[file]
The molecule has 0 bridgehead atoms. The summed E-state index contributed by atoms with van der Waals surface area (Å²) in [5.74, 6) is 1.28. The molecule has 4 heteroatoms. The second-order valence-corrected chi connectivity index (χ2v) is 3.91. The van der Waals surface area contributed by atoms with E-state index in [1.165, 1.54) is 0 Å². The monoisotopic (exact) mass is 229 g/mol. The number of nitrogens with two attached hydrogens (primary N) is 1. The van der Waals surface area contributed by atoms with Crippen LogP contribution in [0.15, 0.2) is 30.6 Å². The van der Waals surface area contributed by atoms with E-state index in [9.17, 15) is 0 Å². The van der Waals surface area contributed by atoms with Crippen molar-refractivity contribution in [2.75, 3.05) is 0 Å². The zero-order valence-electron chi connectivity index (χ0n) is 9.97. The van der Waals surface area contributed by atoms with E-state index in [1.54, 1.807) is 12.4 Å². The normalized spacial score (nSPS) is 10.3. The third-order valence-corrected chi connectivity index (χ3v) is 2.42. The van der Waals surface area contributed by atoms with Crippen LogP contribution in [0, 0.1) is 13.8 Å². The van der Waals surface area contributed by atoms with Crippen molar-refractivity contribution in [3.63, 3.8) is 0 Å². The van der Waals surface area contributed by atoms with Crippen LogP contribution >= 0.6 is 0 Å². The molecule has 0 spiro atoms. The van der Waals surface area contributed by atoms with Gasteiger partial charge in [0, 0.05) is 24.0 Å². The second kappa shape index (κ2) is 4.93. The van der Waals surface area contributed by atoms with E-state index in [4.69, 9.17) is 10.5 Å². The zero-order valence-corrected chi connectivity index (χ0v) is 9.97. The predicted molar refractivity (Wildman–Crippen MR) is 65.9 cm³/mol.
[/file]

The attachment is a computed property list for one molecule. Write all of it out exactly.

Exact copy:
The molecule has 0 bridgehead atoms. The summed E-state index contributed by atoms with van der Waals surface area (Å²) in [5.74, 6) is 1.28. The molecule has 4 heteroatoms. The second-order valence-corrected chi connectivity index (χ2v) is 3.91. The van der Waals surface area contributed by atoms with E-state index in [1.165, 1.54) is 0 Å². The monoisotopic (exact) mass is 229 g/mol. The number of nitrogens with two attached hydrogens (primary N) is 1. The van der Waals surface area contributed by atoms with Crippen LogP contribution in [0.15, 0.2) is 30.6 Å². The van der Waals surface area contributed by atoms with E-state index in [9.17, 15) is 0 Å². The van der Waals surface area contributed by atoms with Crippen molar-refractivity contribution in [2.75, 3.05) is 0 Å². The zero-order valence-electron chi connectivity index (χ0n) is 9.97. The van der Waals surface area contributed by atoms with E-state index in [1.54, 1.807) is 12.4 Å². The normalized spacial score (nSPS) is 10.3. The third-order valence-corrected chi connectivity index (χ3v) is 2.42. The van der Waals surface area contributed by atoms with Crippen LogP contribution in [0, 0.1) is 13.8 Å². The van der Waals surface area contributed by atoms with Crippen molar-refractivity contribution in [3.63, 3.8) is 0 Å². The van der Waals surface area contributed by atoms with Crippen LogP contribution >= 0.6 is 0 Å². The molecule has 0 spiro atoms. The van der Waals surface area contributed by atoms with Gasteiger partial charge in [0, 0.05) is 24.0 Å². The second kappa shape index (κ2) is 4.93. The van der Waals surface area contributed by atoms with E-state index in [4.69, 9.17) is 10.5 Å². The zero-order valence-corrected chi connectivity index (χ0v) is 9.97. The predicted molar refractivity (Wildman–Crippen MR) is 65.9 cm³/mol.